When Does Culture Matter? Effects of Personal Knowledge on the Correction of Culture-Based Judgments

Journal of Marketing Research, 2006

45 Pages Posted: 23 Jan 2006

See all articles by Donnel A. Briley

Donnel A. Briley

University of Sydney

Jennifer Aaker

Stanford University - Graduate School of Business

Abstract

Four experiments demonstrate that culture-based differences in persuasion arise when information is processed in a cursory, spontaneous manner, but dissipate when one's intuitions are supplemented by more deliberative processing. North Americans are more persuaded by promotion-focused information, and Chinese individuals are more persuaded by prevention - focused information - but only when initial, automatic reactions to messages are given. Corrections to these default judgments occur when processing is thoughtful. These results underscore the idea that culture does not exert a constant, unwavering effect on consumer judgments. One key factor in determining whether culture-based effects loom large or fade is the extent to which cultural versus more personal knowledge is drawn upon when forming judgments.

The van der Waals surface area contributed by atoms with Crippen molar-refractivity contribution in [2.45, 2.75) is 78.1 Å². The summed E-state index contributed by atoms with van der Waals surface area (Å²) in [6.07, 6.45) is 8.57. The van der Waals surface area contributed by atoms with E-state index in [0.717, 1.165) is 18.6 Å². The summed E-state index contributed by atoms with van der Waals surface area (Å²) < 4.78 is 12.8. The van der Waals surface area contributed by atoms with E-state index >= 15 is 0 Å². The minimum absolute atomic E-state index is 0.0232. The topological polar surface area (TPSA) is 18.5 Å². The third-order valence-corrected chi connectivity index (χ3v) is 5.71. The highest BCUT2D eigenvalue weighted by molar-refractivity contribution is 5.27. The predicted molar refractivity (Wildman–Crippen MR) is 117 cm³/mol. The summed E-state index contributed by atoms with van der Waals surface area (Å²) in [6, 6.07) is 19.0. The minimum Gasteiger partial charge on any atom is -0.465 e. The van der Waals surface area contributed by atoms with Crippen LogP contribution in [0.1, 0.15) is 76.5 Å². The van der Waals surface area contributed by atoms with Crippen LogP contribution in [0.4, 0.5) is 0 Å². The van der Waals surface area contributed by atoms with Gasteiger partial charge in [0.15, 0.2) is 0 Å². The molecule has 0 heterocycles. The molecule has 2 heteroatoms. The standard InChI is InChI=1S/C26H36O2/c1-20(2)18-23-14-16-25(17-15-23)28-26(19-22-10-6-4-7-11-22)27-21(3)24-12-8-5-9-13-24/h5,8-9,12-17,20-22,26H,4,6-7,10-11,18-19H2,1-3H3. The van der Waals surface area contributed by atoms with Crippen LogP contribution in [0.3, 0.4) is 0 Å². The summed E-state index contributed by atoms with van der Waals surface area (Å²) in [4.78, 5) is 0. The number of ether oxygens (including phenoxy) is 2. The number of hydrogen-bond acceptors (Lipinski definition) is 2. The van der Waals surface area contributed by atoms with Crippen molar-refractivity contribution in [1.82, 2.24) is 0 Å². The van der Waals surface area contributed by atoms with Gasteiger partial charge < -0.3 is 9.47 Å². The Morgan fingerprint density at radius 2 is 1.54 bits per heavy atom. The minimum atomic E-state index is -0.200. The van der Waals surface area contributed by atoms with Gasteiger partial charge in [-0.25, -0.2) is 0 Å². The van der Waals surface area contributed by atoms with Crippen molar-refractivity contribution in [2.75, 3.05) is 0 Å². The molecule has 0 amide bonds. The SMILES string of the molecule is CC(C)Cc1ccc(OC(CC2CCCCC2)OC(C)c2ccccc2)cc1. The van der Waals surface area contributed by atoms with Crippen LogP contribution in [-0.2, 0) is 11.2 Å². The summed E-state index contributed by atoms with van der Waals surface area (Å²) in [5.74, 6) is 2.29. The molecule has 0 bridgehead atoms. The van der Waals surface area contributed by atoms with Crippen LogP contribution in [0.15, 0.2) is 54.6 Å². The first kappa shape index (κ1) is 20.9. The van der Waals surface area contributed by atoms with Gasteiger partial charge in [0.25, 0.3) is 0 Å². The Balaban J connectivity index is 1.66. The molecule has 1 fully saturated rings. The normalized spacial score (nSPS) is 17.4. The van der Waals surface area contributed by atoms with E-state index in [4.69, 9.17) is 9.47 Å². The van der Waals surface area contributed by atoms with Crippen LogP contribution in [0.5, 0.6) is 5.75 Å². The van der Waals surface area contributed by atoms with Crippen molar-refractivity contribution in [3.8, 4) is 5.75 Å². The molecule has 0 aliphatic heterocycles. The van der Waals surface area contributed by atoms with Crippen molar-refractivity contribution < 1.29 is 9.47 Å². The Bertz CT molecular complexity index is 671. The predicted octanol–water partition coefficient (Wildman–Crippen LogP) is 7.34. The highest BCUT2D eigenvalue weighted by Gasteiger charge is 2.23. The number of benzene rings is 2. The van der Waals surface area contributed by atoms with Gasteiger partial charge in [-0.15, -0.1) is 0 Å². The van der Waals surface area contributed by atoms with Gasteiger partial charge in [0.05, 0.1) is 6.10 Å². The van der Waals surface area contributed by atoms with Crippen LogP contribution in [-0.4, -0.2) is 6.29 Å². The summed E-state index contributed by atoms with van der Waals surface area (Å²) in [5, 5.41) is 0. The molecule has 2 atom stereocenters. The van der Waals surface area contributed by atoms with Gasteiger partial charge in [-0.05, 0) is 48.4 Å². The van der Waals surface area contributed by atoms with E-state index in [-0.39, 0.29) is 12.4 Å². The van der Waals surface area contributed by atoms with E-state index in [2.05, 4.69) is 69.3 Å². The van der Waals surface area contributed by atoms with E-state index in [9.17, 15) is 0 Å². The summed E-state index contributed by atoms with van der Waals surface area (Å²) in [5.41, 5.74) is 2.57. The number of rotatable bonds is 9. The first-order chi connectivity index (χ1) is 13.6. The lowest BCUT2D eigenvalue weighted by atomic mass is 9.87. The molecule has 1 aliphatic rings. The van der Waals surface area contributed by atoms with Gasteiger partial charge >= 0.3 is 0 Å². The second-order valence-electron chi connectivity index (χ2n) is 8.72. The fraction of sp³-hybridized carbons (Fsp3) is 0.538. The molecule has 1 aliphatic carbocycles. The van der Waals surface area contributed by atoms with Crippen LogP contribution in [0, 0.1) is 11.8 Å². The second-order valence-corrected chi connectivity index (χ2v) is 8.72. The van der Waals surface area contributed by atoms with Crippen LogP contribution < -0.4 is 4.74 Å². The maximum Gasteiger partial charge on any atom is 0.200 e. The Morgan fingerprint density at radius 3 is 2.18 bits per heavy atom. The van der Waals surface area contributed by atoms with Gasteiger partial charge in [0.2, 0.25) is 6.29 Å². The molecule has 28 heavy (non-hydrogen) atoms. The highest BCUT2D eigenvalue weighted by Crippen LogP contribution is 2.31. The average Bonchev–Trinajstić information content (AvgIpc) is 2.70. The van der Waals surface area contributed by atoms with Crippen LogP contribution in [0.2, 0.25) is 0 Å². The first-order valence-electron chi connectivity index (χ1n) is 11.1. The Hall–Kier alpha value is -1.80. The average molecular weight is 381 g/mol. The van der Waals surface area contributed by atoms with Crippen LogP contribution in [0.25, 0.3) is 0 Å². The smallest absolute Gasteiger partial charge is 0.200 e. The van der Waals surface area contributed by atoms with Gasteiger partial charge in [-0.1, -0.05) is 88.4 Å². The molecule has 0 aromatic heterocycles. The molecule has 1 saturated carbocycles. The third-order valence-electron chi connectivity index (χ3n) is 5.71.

Keywords: culture, regulatory focus, promotion, prevention, decision making

JEL Classification: M31, M37

Suggested Citation

Briley, Donnel A. and Aaker, Jennifer Lynn, When Does Culture Matter? Effects of Personal Knowledge on the Correction of Culture-Based Judgments. Journal of Marketing Research, 2006. Available at SSRN: https://ssrn.com/abstract=877705

Donnel A. Briley (Contact Author)

University of Sydney ( email )

University of Sydney
Sydney NSW 2006, NC
Australia

Jennifer Lynn Aaker

Stanford University - Graduate School of Business ( email )

655 Knight Way
Stanford, CA 94305-5015
United States

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